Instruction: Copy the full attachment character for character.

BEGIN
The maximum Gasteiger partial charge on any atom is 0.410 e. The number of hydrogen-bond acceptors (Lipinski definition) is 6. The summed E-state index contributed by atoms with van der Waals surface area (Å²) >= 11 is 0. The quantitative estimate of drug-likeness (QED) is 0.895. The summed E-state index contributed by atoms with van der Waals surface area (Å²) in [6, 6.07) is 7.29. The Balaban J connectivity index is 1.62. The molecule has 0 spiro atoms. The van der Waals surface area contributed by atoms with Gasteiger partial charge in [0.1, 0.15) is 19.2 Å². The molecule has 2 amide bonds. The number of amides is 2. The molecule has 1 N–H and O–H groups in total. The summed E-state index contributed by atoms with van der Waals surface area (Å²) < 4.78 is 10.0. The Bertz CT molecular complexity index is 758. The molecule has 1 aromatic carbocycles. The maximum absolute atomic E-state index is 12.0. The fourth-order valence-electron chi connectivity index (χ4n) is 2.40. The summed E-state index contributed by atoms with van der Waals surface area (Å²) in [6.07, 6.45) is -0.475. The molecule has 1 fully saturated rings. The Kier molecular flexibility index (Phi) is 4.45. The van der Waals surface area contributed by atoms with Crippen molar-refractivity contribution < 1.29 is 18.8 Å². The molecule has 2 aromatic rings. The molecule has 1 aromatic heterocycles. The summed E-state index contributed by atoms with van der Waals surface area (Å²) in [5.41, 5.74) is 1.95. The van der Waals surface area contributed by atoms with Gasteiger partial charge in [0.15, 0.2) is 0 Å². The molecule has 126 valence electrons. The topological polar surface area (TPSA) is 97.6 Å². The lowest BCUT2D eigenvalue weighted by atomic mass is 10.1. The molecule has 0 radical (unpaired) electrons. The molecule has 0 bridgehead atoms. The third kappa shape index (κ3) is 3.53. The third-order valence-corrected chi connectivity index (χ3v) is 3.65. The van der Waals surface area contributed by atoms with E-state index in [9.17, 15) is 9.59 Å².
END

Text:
The maximum Gasteiger partial charge on any atom is 0.410 e. The number of hydrogen-bond acceptors (Lipinski definition) is 6. The summed E-state index contributed by atoms with van der Waals surface area (Å²) >= 11 is 0. The quantitative estimate of drug-likeness (QED) is 0.895. The summed E-state index contributed by atoms with van der Waals surface area (Å²) in [6, 6.07) is 7.29. The Balaban J connectivity index is 1.62. The molecule has 0 spiro atoms. The van der Waals surface area contributed by atoms with Gasteiger partial charge in [0.1, 0.15) is 19.2 Å². The molecule has 2 amide bonds. The number of amides is 2. The molecule has 1 N–H and O–H groups in total. The summed E-state index contributed by atoms with van der Waals surface area (Å²) < 4.78 is 10.0. The Bertz CT molecular complexity index is 758. The molecule has 1 aromatic carbocycles. The maximum absolute atomic E-state index is 12.0. The fourth-order valence-electron chi connectivity index (χ4n) is 2.40. The summed E-state index contributed by atoms with van der Waals surface area (Å²) in [6.07, 6.45) is -0.475. The molecule has 1 fully saturated rings. The Kier molecular flexibility index (Phi) is 4.45. The van der Waals surface area contributed by atoms with Crippen molar-refractivity contribution < 1.29 is 18.8 Å². The molecule has 2 aromatic rings. The molecule has 1 aromatic heterocycles. The summed E-state index contributed by atoms with van der Waals surface area (Å²) in [5.41, 5.74) is 1.95. The van der Waals surface area contributed by atoms with Gasteiger partial charge in [0.15, 0.2) is 0 Å². The molecule has 126 valence electrons. The topological polar surface area (TPSA) is 97.6 Å². The lowest BCUT2D eigenvalue weighted by atomic mass is 10.1. The molecule has 0 radical (unpaired) electrons. The molecule has 0 bridgehead atoms. The third kappa shape index (κ3) is 3.53. The third-order valence-corrected chi connectivity index (χ3v) is 3.65. The van der Waals surface area contributed by atoms with E-state index in [9.17, 15) is 9.59 Å².